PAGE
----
Nicholas Longworth (winemaker)
January 16, 1783|
Newark, New Jersey
February 10, 1863 (aged 80)|
|Resting place||Spring Grove Cemetery|
|Occupation||Lawyer, banker, real estate speculator, winemaker|
|Net worth||USD $15 million at the time of his death (approximately 1/411th of US GNP)|
Catherine Longworth Anderson
Nicholas Longworth (January 16, 1783 – February 10, 1863) was an American banker and winemaker as well as the founder of the Longworth family in Ohio. Longworth was an influential figure in the early history of American wine, producing sparkling Catawba wine from grapes grown in his Ohio River Valley vineyard.
Longworth was born in Newark, New Jersey on January 16, 1783. He moved to Cincinnati, Ohio in 1804 and married Susanna Howell, three years his junior, daughter of Silas and Hannah (Vaughan) Howell, on Christmas Eve, 1807. His Greek Revival villa, then on the eastern edge of Cincinnati, is now the Taft Museum of Art in Cincinnati.
Believing Cincinnati to be an ideal location for grape cultivation, he established viticulture as a successful venture on the hills adjoining the city. He planted a vineyard of Catawba on the Mount Adams hillside and began making a sparkling wine from the grapes using the traditional method used in Champagne. From the 1830s through the 1850s, Longworth's still and sparkling Catawba were being distributed from California to Europe where it received numerous press accolades. In the 1850s, a journalist from The Illustrated London News noted that the still white Catawba compared favorably to the hock wines of the Rhine and the sparkling Catawba "transcends the Champagnes of France".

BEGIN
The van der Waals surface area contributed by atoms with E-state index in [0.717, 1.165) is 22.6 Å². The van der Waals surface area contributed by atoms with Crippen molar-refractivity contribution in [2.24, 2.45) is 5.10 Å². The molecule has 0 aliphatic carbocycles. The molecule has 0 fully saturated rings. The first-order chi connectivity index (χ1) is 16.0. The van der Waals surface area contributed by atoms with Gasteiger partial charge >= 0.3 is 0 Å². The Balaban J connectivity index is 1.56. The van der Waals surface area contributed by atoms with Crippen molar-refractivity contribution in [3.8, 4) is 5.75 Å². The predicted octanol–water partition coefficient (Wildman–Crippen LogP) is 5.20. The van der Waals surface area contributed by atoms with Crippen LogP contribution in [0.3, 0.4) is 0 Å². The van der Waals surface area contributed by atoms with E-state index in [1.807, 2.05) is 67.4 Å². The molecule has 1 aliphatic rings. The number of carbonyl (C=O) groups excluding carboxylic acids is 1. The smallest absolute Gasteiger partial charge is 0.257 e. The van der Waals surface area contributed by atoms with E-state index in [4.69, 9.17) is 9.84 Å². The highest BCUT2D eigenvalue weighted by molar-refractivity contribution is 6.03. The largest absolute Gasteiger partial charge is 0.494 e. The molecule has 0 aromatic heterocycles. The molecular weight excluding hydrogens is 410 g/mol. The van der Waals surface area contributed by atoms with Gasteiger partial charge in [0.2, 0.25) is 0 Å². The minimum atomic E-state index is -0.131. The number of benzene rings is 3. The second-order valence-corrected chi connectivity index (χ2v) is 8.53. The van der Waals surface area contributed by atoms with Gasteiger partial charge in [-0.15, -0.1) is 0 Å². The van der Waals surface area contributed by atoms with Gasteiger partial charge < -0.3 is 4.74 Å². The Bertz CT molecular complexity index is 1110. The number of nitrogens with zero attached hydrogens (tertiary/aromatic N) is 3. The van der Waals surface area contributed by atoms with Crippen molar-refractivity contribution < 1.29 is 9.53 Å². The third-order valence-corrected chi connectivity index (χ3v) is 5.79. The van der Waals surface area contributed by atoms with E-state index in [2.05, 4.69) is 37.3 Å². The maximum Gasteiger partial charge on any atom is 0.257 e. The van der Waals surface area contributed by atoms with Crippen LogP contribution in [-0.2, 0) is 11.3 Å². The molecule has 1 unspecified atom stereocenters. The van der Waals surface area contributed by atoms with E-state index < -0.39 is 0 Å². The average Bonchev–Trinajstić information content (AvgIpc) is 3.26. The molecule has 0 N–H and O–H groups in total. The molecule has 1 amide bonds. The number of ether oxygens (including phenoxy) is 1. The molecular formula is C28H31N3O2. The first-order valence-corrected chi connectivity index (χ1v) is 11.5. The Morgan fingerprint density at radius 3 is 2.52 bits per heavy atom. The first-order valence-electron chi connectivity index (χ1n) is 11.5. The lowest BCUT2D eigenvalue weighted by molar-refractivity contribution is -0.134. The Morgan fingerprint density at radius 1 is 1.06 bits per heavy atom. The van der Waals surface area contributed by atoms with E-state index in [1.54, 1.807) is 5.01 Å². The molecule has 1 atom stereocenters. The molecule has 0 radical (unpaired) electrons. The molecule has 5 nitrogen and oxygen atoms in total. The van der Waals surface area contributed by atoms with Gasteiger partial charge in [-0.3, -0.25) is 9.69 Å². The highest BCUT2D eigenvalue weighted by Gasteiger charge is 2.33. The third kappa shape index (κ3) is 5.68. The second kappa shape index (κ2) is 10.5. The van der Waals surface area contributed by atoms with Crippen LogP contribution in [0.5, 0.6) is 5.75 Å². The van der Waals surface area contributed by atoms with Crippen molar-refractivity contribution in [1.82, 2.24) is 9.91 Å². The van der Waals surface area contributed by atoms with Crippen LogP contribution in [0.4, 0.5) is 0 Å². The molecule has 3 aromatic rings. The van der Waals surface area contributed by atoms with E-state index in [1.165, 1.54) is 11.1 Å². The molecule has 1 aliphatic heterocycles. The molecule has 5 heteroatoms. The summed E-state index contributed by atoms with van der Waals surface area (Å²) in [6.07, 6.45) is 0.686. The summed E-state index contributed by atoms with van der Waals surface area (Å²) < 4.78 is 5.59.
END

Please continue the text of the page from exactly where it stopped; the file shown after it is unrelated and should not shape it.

The wines were also well received at home in the United States where Henry Wadsworth Longfellow published a poem dedicated to Nicholas Longworth titled Ode to Catawba Wine. The popularity of Longworth's wine encouraged a flurry of plantings along the Ohio River Valley and up north to Lake Erie and Finger Lakes region of New York.
So successful was he that he has been called the Father of American Grape Culture. The growing tide of German immigrants coming down the Ohio Valley to Cincinnati liked his wine. Longworth had found a lucrative market: the new German immigrants wanted an affordable, drinkable table wine to continue with the traditions of their homeland, and he enjoyed a virtual monopoly. With his success in wine making, Longworth participated in charitable giving throughout Cincinnati, including a noteworthy donation to the land which the Cincinnati Observatory is built on. Besides being a pioneer and leading horticultural expert in his section, he was recognized as an authority in national horticultural matters. His writings, though individually short and now out of date, exercised a wide influence in his day.
- Klepper, Michael; Gunther, Michael (1996), The Wealthy 100: From Benjamin Franklin to Bill Gates—A Ranking of the Richest Americans, Past and Present, Secaucus, New Jersey: Carol Publishing Group, p. xii, ISBN 978-0-8065-1800-8, OCLC 33818143
- Burnet left an estate of about $2,000,000 when he died in 1853, according to The New York Times, "Cincinnati's rich men..." December 10, 1880.
- Grace, Kevin (Jan 4, 2012). "Legendary Locals of Cincinnati". Arcadia Publishing. p. 10. Retrieved 2013-05-07.
- Rolfes, Steven (Oct 29, 2012). "Cincinnati Landmarks". Arcadia Publishing. p. 70. Retrieved 2013-05-19.
- B. Ramey The Great Wine Grapes Catawaba entry (no page numbers in book) University of California-Davis, 1977 ASIN B0006CZP4S
- "Nicholas Longworth: Father of the American Wine Industry"
- The Philanthropy Hall of Fame, Nicholas Longworth